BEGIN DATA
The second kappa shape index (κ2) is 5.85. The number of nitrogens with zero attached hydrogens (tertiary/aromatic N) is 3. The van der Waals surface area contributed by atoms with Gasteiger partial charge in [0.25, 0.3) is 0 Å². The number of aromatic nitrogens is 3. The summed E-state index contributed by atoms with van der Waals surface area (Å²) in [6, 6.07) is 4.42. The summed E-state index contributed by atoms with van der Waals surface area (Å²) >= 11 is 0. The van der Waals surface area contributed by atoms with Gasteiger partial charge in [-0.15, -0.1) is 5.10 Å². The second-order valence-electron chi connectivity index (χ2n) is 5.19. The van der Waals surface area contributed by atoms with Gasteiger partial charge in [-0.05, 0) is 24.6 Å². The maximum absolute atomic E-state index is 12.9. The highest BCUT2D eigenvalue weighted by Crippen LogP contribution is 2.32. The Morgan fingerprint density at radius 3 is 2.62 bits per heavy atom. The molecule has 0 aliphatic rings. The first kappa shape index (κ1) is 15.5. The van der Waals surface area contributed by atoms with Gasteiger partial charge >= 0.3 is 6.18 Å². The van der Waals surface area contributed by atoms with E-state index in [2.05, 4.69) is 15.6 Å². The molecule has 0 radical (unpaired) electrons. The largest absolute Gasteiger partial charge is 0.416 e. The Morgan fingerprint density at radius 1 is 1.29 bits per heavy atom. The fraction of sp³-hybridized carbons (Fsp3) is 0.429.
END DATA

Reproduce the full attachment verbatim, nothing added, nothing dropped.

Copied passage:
The second kappa shape index (κ2) is 5.85. The number of nitrogens with zero attached hydrogens (tertiary/aromatic N) is 3. The van der Waals surface area contributed by atoms with Gasteiger partial charge in [0.25, 0.3) is 0 Å². The number of aromatic nitrogens is 3. The summed E-state index contributed by atoms with van der Waals surface area (Å²) in [6, 6.07) is 4.42. The summed E-state index contributed by atoms with van der Waals surface area (Å²) >= 11 is 0. The van der Waals surface area contributed by atoms with Gasteiger partial charge in [-0.15, -0.1) is 5.10 Å². The second-order valence-electron chi connectivity index (χ2n) is 5.19. The van der Waals surface area contributed by atoms with Gasteiger partial charge in [-0.05, 0) is 24.6 Å². The maximum absolute atomic E-state index is 12.9. The highest BCUT2D eigenvalue weighted by Crippen LogP contribution is 2.32. The Morgan fingerprint density at radius 3 is 2.62 bits per heavy atom. The molecule has 0 aliphatic rings. The first kappa shape index (κ1) is 15.5. The van der Waals surface area contributed by atoms with Gasteiger partial charge >= 0.3 is 6.18 Å². The van der Waals surface area contributed by atoms with E-state index in [2.05, 4.69) is 15.6 Å². The molecule has 0 radical (unpaired) electrons. The largest absolute Gasteiger partial charge is 0.416 e. The Morgan fingerprint density at radius 1 is 1.29 bits per heavy atom. The fraction of sp³-hybridized carbons (Fsp3) is 0.429.